What happens in retinal detachment?
The retina is the light sensitive tissue that lines the inside of the eye and is responsible for maintaining proper vision. It works like the film of a camera, where visual images are converted into electrical impulses before they are sent to the brain via the optic nerve. Retinal detachment occurs when the retinal tissue is separated from the inside wall of the eye. If not treated promptly, retinal detachment can lead to permanent vision loss.
How does it happen?
There are three different types of retinal detachment:
Who gets retinal detachment?
Retinal detachment can occur at any age, though you are more likely to develop the condition if you:
- Are short-sighted
- Have history of injury or trauma to the eye
- Have family history of retinal detachment
What can be done?
The commonest type of retinal detachment is caused by first having retinal tear. That is why if we want to catch the problem at an early stage before it develops into a full blown detachment, consult an eye doctor urgently when you see floaters. Retinal tears can be silent and are picked up during an eye screening. The treatment is so much simpler for a retinal tear.
Small retinal tears are treated with laser procedure or a freeze treatment called retinal cryotherapy. The laser procedure is usually performed in the clinic to seal the area around the tear back into its place. As it takes about two weeks for the treatment to seal the tear, the risk of retinal detachment still exists during this period. Your doctor will arrange for a review visit after 2 weeks to ensure that the laser burns on the retina are healing well.
If your retina has already detached, your eye doctor will perform surgical procedures that may include one or more of the following:
- Scleral buckling that involves the use of a tiny synthetic band that is tightened around the eyeball to gently push the wall of the eye against the detached retina.
- Vitrectomy is the surgical removal of the vitreous, a gel-like substance that fills the center of the eye and helps the eye maintain its round shape. It is often performed in combination with injection of gas bubble or silicone oil into the eye to push the retina back against the inside wall of the eye. You will be required to stay in a certain posture following the injection to position the gas bubble right at the detached retina. You will not be allowed to travel in an airplane until the gas bubble disappears. Air travel is permissible with silicone oil. Your eye doctor will explain which is the better option for you.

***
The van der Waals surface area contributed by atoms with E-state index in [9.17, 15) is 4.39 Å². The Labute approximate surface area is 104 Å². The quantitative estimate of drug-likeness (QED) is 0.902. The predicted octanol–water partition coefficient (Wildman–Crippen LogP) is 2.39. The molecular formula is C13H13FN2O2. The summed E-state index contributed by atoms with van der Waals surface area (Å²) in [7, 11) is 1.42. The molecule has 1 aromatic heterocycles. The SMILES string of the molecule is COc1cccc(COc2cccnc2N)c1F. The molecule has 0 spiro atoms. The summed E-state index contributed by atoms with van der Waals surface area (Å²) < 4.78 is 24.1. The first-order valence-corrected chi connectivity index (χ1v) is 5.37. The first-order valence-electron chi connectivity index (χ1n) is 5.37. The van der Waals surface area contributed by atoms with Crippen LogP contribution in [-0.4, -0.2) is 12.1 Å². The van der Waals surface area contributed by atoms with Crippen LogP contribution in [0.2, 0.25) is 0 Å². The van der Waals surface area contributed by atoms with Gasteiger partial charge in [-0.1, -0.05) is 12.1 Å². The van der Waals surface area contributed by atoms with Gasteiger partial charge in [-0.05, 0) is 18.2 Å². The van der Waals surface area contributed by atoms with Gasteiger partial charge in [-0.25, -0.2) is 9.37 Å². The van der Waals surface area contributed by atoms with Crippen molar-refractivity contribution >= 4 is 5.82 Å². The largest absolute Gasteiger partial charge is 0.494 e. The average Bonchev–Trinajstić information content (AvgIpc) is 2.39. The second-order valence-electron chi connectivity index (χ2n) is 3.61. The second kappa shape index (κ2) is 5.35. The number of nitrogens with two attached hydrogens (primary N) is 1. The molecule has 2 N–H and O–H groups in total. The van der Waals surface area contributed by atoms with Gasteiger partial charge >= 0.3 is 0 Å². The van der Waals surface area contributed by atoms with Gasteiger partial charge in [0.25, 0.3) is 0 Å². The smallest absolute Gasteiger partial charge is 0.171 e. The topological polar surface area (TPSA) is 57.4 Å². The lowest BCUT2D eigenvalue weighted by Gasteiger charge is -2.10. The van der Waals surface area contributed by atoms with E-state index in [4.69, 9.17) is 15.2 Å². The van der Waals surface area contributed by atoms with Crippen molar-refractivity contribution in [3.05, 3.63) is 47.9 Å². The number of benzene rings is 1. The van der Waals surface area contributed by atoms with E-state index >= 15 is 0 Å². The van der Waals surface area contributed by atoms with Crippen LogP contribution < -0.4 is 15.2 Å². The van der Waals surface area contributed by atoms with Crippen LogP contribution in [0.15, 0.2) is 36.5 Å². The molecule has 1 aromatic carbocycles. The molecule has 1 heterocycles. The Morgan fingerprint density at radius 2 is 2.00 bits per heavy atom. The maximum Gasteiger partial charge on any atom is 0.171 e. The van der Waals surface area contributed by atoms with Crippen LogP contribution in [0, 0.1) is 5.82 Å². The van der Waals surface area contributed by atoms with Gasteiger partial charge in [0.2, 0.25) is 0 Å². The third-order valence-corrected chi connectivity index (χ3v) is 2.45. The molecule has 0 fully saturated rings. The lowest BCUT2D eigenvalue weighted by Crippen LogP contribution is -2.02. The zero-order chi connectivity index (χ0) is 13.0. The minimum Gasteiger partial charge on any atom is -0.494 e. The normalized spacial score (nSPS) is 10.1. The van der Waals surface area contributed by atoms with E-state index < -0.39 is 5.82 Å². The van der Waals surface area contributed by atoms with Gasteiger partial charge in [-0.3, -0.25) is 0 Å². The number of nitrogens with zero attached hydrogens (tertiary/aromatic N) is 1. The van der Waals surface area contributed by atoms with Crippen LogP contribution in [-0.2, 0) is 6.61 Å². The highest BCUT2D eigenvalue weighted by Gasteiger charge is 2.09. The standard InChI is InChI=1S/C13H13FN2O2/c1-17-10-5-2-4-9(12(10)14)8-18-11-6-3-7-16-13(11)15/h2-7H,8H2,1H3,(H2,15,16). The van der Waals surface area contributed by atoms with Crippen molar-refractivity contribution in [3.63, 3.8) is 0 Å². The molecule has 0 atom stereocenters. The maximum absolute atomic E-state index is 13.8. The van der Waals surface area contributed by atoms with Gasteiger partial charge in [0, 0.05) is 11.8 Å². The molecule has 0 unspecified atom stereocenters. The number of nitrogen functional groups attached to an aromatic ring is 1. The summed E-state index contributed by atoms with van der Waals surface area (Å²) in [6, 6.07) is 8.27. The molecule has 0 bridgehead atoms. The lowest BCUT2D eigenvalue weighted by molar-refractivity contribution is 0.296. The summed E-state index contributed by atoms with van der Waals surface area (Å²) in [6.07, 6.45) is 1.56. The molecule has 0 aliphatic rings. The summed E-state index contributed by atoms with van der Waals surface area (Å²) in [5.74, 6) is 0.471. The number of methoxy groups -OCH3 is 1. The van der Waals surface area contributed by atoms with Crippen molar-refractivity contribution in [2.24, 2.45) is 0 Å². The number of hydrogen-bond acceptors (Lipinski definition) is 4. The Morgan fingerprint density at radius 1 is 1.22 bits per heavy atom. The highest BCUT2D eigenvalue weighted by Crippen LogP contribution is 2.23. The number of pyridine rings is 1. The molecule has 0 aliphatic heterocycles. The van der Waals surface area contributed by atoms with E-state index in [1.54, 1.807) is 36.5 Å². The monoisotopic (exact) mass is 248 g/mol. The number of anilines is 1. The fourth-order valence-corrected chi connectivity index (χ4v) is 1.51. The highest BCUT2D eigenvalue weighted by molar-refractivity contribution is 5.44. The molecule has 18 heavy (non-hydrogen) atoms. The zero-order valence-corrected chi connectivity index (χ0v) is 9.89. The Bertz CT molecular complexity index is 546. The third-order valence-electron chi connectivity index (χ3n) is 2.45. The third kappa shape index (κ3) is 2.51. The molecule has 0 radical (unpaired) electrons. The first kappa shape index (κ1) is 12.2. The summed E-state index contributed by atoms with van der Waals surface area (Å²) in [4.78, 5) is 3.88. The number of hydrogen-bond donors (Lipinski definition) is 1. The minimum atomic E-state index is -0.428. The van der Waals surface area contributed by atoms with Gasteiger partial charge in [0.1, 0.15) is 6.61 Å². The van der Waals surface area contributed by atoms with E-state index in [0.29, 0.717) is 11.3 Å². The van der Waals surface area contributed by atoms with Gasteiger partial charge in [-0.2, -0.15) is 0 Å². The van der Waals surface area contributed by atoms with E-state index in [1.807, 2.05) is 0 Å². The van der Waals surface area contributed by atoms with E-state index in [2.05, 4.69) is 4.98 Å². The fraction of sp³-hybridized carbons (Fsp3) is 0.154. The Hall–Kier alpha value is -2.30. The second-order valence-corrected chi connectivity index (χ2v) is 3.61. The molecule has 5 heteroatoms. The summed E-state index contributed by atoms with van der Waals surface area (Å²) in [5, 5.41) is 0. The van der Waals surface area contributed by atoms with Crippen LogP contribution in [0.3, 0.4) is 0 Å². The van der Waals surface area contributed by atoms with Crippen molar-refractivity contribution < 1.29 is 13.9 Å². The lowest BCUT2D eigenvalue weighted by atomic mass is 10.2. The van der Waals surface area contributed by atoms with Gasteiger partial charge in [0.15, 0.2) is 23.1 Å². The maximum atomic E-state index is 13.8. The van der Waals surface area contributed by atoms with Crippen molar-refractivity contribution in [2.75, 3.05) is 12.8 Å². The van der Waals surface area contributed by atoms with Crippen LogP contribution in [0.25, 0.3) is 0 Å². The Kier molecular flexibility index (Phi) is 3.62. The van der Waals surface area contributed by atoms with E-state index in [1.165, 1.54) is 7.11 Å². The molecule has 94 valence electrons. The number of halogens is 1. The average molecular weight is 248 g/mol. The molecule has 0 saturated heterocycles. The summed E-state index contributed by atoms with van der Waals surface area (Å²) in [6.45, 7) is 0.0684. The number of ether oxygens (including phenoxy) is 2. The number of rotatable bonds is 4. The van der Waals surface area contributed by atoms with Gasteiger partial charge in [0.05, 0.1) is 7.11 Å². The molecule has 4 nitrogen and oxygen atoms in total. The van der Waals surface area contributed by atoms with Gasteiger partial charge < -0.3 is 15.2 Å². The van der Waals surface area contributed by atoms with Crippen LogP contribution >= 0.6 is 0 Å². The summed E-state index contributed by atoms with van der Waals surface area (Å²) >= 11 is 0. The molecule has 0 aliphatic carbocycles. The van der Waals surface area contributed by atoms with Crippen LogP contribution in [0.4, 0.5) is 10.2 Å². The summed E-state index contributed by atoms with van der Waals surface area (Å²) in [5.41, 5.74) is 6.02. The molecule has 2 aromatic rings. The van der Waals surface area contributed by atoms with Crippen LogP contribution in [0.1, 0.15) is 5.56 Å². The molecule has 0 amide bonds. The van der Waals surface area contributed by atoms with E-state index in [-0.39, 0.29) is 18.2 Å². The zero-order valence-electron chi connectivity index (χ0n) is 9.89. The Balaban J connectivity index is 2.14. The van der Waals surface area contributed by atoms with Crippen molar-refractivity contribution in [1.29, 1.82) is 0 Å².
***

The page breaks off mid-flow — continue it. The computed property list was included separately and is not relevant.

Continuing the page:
In all the procedures, either laser treatment or retinal cryotherapy will be performed to seal the area around the retinal tears. The EyeClinic has its own treatment room where laser procedures can be performed on the same day.
Will my vision improve after the surgery?
Over 90 percent of retinal detachments can be successfully treated. Sometimes a second treatment is needed if scarring occurs as part of the healing process, leading to a re-detachment.
The visual outcome is not always predictable. The earlier the diagnosis and intervention, the better the visual outcome. The final visual result may not be known for up to several months following surgery. It is important to note that under the best of circumstances and after multiple attempts at repair, treatment may sometimes fails and vision may eventually be lost.
That is why it is important to contact an eye doctor immediately if you ever notice a sudden or gradual increase in the number of floaters, flashes or a dark curtain over the field of vision. Early treatment saves sight.
All short-sighted people should have a dilated eye exam to check their retina once a year. Retinal tears can be silent and are picked up during an eye screening.